Pool Boiling Heat Transfer on the International Space Station: Experimental Results and Model Verification
Raj, Rishi, et al. (2012). "Pool Boiling Heat Transfer on the International Space Station: Experimental Results and Model Verification." Journal of Heat Transfer 134 10: 101504-101504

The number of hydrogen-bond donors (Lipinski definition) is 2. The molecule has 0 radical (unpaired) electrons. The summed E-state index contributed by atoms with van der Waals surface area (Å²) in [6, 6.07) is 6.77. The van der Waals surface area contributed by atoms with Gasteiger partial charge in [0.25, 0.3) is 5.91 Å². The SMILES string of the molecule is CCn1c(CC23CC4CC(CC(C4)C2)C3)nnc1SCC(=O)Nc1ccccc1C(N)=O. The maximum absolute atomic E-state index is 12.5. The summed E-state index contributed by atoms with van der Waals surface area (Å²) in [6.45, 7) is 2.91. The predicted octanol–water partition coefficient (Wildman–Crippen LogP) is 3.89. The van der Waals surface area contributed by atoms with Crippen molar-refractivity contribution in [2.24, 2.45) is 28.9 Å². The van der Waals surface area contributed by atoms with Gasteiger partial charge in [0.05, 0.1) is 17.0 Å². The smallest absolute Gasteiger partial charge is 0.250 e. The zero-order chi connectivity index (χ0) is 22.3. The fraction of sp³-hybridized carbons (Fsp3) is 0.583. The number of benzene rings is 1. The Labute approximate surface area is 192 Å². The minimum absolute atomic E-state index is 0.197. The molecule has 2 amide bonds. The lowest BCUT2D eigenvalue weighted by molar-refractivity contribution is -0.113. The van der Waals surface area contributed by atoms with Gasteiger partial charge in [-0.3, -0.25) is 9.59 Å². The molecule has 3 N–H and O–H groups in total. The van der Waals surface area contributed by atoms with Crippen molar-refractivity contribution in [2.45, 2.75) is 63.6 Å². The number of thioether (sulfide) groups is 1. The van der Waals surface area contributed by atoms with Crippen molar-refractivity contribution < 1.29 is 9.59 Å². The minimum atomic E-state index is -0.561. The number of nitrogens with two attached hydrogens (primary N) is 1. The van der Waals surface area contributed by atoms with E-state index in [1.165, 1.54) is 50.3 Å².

The relatively poor understanding of gravity effects on pool boiling heat transfer can be attributed to the lack of long duration high-quality microgravity data, g-jitter associated with ground-based low gravity facilities, little data at intermediate gravity levels, and a poor understanding of the effect of important parameters even at earth gravity conditions. The results of over 200 pool boiling experiments with n-perfluorohexane as the test fluid performed aboard the International Space Station (ISS) are presented in this paper. A flat, transparent, constant temperature microheater array was used to perform experiments over a wide range of temperatures (55 °C < Tw < 107.5 °C), pressures (0.58 atm < P < 1.86 atm), subcoolings (1 °C ≤ ΔTsub ≤ 26 °C), and heater sizes (4.2 mm ≤ Lh ≤ 7.0 mm). The boiling process was visualized from the side and bottom. Based on this high quality microgravity data (a/g<10−6 ), the recently reported gravity scaling parameter for heat flux, which was primarily based on parabolic flight experiments, was modified to account for these new results. The updated model accurately predicts the experimental microgravity data to within ±20%. The robustness of this framework in predicting low gravity heat transfer is further demonstrated by predicting many of the trends in the pool boiling literature that cannot be explained by any single model.